Project Japan

Factors in the Japanese WorldviewWorldview.htmlWorldview.htmlWorldview.htmlshapeimage_1_link_0shapeimage_1_link_1shapeimage_1_link_2
Theological Factorsshapeimage_2_link_0shapeimage_2_link_1
Missiological FactorsMissiological.htmlMissiological.htmlshapeimage_3_link_0shapeimage_3_link_1
Societal Factors
Political Factors
Christianity’s Contribution to Japanese Life
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As mentioned earlier, sin is considered to be a disturbance of the harmony between gods and a given group of people. The word the Japanese use for “sin” is tsumi which is the same word used for “crime”, so when an evangelist or a missionary claims,  “we all have sinned” or “we are all sinners” the average Japanese may not understand what is being—he or she does not consider himself a "criminal". I believe that the concept of sin is more or less unique to the Abrahamic faiths with their origins in the Middle East. Disobedience of God’s laws is considered sin. Yet, how can sin be understood if the concept of God is not the same as the one in Judeo-Christian traditions, and if it is presented in the absence of the concept of "law", the latter being connected to the Judeo-Christian God?

The Japanese worldview considers that human beings and the world of nature itself are basically good, and there is no need for universal redemption. Purification rituals can cleanse the Japanese from their “sins”. Yet, in Christianity, humanity is regarded as fallen, as rooted in the original sin. Human nature is evil and the world is cursed; it can only be redeemed through Christ Jesus. This makes it hard for the Japanese to understand the Christian concept of sin, and thus so also limits the success of Christianity in Japan.

Ancestors & Salvation

Another problematic area is the question of what happened to Japanese people who died before they had the chance to hear the gospel? Almost every Japanese who is evangelized by Western missionaries asks this question. Of course, missionaries try to answer it as sensitively as possible, but ultimately they will have to mention the word hell. A Japanese woman once told a missionary who was trying to evangelize her that she would rather spend eternity in hell with her ancestors than in the paradise preached by Christians. If the Christian God has no solution to the fact that her ancestors did not have a chance to hear about Jesus, she would rather spend all eternity in hell. In Japanese worldview, ancestors are to be venerated. In Christian doctrine salvation is by choice and if this choice disturbs the harmony with the family’s ancestors, then it is then hard for a Japanese to openly become a Christian.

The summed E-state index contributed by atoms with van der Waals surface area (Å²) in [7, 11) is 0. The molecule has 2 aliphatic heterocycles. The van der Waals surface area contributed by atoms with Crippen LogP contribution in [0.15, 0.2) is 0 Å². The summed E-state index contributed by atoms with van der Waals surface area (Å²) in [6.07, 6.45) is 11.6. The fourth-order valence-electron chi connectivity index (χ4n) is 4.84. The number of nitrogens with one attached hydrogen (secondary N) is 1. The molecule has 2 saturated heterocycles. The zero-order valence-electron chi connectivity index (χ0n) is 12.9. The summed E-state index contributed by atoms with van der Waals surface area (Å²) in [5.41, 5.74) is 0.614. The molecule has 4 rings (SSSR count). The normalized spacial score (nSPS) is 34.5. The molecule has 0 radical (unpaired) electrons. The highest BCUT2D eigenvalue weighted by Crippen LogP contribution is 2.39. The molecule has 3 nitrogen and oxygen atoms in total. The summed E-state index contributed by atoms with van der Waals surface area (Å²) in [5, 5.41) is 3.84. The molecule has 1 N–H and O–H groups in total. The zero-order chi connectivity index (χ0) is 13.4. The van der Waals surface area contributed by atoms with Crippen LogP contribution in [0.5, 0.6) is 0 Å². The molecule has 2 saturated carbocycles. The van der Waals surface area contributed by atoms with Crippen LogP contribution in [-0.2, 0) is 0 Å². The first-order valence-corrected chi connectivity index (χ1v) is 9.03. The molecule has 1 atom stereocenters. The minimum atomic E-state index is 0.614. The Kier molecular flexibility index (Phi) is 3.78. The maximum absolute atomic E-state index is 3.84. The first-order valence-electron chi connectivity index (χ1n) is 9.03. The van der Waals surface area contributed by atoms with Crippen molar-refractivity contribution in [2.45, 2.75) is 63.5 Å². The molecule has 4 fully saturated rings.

According to evangelical Christian doctrine, generally, the dead are either in hell or in heaven. They can be in heaven by the personal choice they have made for Jesus Christ. If one did not make this choice, he/she has no place in heaven. He/she will rather be punished for the wrongdoings and mistakes he/she has committed and nothing can change that fact. In the Japanese context, this can be seen as arrogant and insensitive to those who have passed away. There have been many attempts to address this theological doctrine from the perspective of Japanese culture. One of the recent ones is the so-called Sekundo Chansu Ron (セカンドチャンス論) or Second Chance Theory. The concept of Second Chance Theory is simply about salvation for the dead, especially those who have never had a chance to hear the gospel, in Japan’s case, the ancestors. Thus, accepting Western Christianity could disturb the already existing harmony with these ancestors.


Theological Factors

The conflict between these two worldviews, that of the Japanese and that of Western Christianity, of course, effects the Japanese view of Western theological concepts, such as sin, life after death, ancestor venerations, the exclusiveness of Christ. Some of these fundamental theological concepts are in direct conflict with Japanese religious views.